means, connected to said ground plane, for increasing at least one of directivity and bandwidth of said antenna, wherein said means include a monoconical antenna feed assembly and an antenna reflector, wherein
said antenna reflector at least partially surrounds said monoconical antenna feed assembly,
the orientation of the reflector to the monoconical feed assembly is sloped at first non-vertical angle relative to the ground plane,
the orientation of the monoconical feed assembly is sloped at a second angle relative to the ground plane, and
the first non-vertical angle is different from the second angle.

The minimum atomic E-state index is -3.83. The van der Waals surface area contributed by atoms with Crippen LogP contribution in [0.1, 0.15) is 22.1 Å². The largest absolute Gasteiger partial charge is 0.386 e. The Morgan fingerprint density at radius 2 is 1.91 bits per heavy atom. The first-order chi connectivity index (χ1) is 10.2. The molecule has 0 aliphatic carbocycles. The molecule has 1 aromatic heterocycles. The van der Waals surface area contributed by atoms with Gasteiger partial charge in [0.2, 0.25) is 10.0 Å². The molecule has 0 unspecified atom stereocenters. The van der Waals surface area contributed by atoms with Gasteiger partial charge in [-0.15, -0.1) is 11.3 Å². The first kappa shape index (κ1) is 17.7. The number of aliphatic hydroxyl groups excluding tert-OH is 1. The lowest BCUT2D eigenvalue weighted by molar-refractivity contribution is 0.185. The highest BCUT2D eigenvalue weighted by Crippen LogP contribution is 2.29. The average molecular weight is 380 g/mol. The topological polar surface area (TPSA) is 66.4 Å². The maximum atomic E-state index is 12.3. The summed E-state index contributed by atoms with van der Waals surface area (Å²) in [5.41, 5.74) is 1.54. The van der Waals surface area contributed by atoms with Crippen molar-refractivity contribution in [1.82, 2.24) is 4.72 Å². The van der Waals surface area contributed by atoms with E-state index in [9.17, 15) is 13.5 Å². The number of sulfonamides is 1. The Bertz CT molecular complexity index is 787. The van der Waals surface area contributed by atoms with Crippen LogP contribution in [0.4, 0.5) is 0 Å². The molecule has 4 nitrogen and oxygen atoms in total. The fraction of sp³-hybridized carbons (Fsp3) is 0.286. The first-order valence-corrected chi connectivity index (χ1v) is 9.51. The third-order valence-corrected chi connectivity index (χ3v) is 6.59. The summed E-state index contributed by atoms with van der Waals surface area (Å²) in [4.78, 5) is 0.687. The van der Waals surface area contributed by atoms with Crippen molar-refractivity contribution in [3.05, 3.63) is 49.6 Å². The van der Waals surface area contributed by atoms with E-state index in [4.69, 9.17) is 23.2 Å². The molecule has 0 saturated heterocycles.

15. The antenna of claim 14, wherein said monoconical antenna feed assembly is coupled to said ground plane, and has a base and an apex.
16. The antenna of claim 15, wherein said antenna reflector is coupled to said ground plane.
17. The antenna of claim 16, wherein said antenna reflector is a modified corner antenna reflector.
18. The antenna of claim 16, wherein said antenna reflector includes a combination of solid metal, mesh, and bars.
19. The antenna of claim 16, wherein said antenna reflector includes a varying depth in thickness.
20. The antenna of claim 16, wherein said sloped antenna reflector is sloped at one of 30, 45 and 60 from horizontal.
Description
BACKGROUND OF THE INVENTION

In antenna design, there are at least three overall design criteria; size relative to wavelength, directivity (or antenna gain), and frequency operating bandwidth. Generally, the first limiting design factor is frequency bandwidth and gain versus antenna size trade-off. Gain to size aspect ratios favor center feed corner reflector antennas, which is a well-understood design.